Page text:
THOR: Ah. Yes, magical weapons have rich histories. They are intimidating. They give you something to aspire to. But there are very many people in the world who live in sadness because they do not believe themselves worthy of their weapons. They simply have not trained enough to build up their confidence. To hone their minds. To shape their own worlds. I think you’re doing just fine.
ME: Hm. Maybe you’re right. I mean, my pen does shape my world. Without my pen, I wouldn’t have a career. Without my pen, I wouldn’t be able to journal and know what I think. I wouldn’t be able to sort out my feelings . . . Hey! You said magical weapons were mental!
THOR: . . . Yes?
ME: But I use my pen and my mind, to sort through my feelings! Those aren’t intellectual. I mean, they come from my heart, not my mind. Right?
ME: But I use my magical weapon to express them.
ME: So what gives?
THOR: Do you not understand that the truest warriors fight with feeling? For love? The mind must work in service to the heart. This is why your magical weapon must not be used to dominate, but to glorify, your feelings. Otherwise, you will live a life bereft of meaning. This is why I was only worthy of Mjolnir once I learned to love. This is why Harry Potter was worthy of his magical weapon—he understood love. This is why a knight of King Arthur embraces chivalry and love. The intellect should always serve the heart.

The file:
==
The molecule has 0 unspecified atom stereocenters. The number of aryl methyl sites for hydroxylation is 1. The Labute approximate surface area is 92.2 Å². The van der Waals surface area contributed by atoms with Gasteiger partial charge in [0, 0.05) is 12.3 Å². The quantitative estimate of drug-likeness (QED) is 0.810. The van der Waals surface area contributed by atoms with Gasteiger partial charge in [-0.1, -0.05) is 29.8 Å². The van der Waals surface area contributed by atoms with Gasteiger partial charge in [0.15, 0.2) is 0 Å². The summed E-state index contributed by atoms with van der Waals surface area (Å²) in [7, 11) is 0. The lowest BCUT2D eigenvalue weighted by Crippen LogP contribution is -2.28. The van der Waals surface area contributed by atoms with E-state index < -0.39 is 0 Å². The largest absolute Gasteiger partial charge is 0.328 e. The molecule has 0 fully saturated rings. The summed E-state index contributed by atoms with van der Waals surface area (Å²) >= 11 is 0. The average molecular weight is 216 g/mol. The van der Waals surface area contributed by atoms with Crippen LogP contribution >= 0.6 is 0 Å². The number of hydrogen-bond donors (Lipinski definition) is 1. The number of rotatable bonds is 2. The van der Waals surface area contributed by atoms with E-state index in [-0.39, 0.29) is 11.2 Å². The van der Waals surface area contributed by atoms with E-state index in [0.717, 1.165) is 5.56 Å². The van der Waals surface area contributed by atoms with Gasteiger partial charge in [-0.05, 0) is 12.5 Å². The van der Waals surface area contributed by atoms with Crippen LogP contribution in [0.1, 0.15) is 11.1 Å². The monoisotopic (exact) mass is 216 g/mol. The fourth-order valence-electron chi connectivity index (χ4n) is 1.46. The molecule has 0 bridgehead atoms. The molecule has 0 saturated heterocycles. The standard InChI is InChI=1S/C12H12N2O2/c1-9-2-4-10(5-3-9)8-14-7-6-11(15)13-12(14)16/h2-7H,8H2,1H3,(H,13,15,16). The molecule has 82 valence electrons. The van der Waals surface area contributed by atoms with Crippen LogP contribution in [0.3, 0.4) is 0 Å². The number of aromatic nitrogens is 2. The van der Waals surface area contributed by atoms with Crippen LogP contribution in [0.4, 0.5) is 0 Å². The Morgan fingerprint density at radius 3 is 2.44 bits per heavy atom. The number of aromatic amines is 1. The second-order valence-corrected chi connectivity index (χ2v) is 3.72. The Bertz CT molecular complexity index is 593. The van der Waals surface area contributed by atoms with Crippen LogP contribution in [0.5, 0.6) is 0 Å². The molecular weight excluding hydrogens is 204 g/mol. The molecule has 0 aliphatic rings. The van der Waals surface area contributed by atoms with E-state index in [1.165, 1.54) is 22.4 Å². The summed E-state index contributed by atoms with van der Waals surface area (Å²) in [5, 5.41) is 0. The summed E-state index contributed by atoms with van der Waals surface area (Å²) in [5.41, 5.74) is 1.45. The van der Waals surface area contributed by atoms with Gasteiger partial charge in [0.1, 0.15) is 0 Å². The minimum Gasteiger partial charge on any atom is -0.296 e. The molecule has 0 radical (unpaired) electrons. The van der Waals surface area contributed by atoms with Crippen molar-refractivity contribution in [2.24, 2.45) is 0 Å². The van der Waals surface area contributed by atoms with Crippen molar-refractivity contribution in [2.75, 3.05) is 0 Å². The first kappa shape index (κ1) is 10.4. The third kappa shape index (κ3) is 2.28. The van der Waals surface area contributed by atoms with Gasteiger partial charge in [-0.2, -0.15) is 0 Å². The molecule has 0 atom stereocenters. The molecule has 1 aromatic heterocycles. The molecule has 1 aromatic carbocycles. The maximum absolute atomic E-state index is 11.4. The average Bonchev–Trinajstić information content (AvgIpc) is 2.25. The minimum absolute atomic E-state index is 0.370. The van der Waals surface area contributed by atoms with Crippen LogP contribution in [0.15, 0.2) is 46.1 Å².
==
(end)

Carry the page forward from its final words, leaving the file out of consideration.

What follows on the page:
Not every intellect will do this. This makes a person unworthy of claiming their weapon. And yet, you will not be able to stay away from your weapon, because you will always want to serve your heart, use your talents, and shape your world. Your magic weapon will always call to you. And when you are worthy of it, and you use it in service of your heart—then you will find your greatest bliss, and your greatest gifts to the world.
So now you know, gentle reader. Everyone needs a magical weapon, because it’s not only how you defend yourself against trolls and protect those you love. Your magical weapon allows you to express your talents and your thoughts. It allows you to express the greatest version of who you are in the world. What is that magical thing, for you? And are you worthy of it? Can you sharpen your mind enough to use it? Can you put it in service of your heart?
(Hint: You are. You can. You will.)
L. Marrick is an author, ghostwriter, and suitcase entrepreneur—which is a hipster way of saying she travels and works from her laptop. Her blog, LMarrick.com, is where she writes about history and myth. Her memoir, “Working Girl: 132 Somewhat Moral Values I Learned from a Sex Worker,” tells about when she answered a shady classified ad and wound up working as a sex worker’s personal assistant.
© L. Marrick 2015. The content of this article, except for quoted or linked source materials, is protected by copyright. Please contact the author at the above links to request usage.